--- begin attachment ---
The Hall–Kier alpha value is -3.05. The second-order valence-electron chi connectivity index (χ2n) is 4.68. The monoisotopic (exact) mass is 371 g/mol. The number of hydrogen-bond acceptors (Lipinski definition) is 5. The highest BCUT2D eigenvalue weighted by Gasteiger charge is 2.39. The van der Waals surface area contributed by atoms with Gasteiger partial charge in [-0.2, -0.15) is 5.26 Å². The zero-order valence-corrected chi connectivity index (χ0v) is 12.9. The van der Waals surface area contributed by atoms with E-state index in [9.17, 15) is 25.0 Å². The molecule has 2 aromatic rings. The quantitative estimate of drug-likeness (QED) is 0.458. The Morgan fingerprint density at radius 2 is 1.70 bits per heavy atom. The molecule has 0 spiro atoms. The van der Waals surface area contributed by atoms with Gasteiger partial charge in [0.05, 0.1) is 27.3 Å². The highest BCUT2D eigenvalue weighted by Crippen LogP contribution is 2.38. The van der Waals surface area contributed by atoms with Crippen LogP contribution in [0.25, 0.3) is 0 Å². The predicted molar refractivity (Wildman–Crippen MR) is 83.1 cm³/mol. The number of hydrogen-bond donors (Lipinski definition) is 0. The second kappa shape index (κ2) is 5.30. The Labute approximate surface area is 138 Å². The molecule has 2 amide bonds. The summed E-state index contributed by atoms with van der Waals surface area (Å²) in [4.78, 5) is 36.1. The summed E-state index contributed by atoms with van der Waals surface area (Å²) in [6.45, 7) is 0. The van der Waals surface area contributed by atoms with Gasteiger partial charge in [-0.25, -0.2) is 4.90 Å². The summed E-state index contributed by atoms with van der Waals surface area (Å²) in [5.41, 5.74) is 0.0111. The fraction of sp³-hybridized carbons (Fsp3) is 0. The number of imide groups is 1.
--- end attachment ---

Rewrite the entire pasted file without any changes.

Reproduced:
The Hall–Kier alpha value is -3.05. The second-order valence-electron chi connectivity index (χ2n) is 4.68. The monoisotopic (exact) mass is 371 g/mol. The number of hydrogen-bond acceptors (Lipinski definition) is 5. The highest BCUT2D eigenvalue weighted by Gasteiger charge is 2.39. The van der Waals surface area contributed by atoms with Gasteiger partial charge in [-0.2, -0.15) is 5.26 Å². The zero-order valence-corrected chi connectivity index (χ0v) is 12.9. The van der Waals surface area contributed by atoms with E-state index in [9.17, 15) is 25.0 Å². The molecule has 2 aromatic rings. The quantitative estimate of drug-likeness (QED) is 0.458. The Morgan fingerprint density at radius 2 is 1.70 bits per heavy atom. The molecule has 0 spiro atoms. The van der Waals surface area contributed by atoms with Gasteiger partial charge in [0.05, 0.1) is 27.3 Å². The highest BCUT2D eigenvalue weighted by Crippen LogP contribution is 2.38. The van der Waals surface area contributed by atoms with Crippen LogP contribution in [0.25, 0.3) is 0 Å². The predicted molar refractivity (Wildman–Crippen MR) is 83.1 cm³/mol. The number of hydrogen-bond donors (Lipinski definition) is 0. The second kappa shape index (κ2) is 5.30. The Labute approximate surface area is 138 Å². The molecule has 2 amide bonds. The summed E-state index contributed by atoms with van der Waals surface area (Å²) in [4.78, 5) is 36.1. The summed E-state index contributed by atoms with van der Waals surface area (Å²) in [6.45, 7) is 0. The van der Waals surface area contributed by atoms with Gasteiger partial charge in [-0.25, -0.2) is 4.90 Å². The summed E-state index contributed by atoms with van der Waals surface area (Å²) in [5.41, 5.74) is 0.0111. The fraction of sp³-hybridized carbons (Fsp3) is 0. The number of imide groups is 1.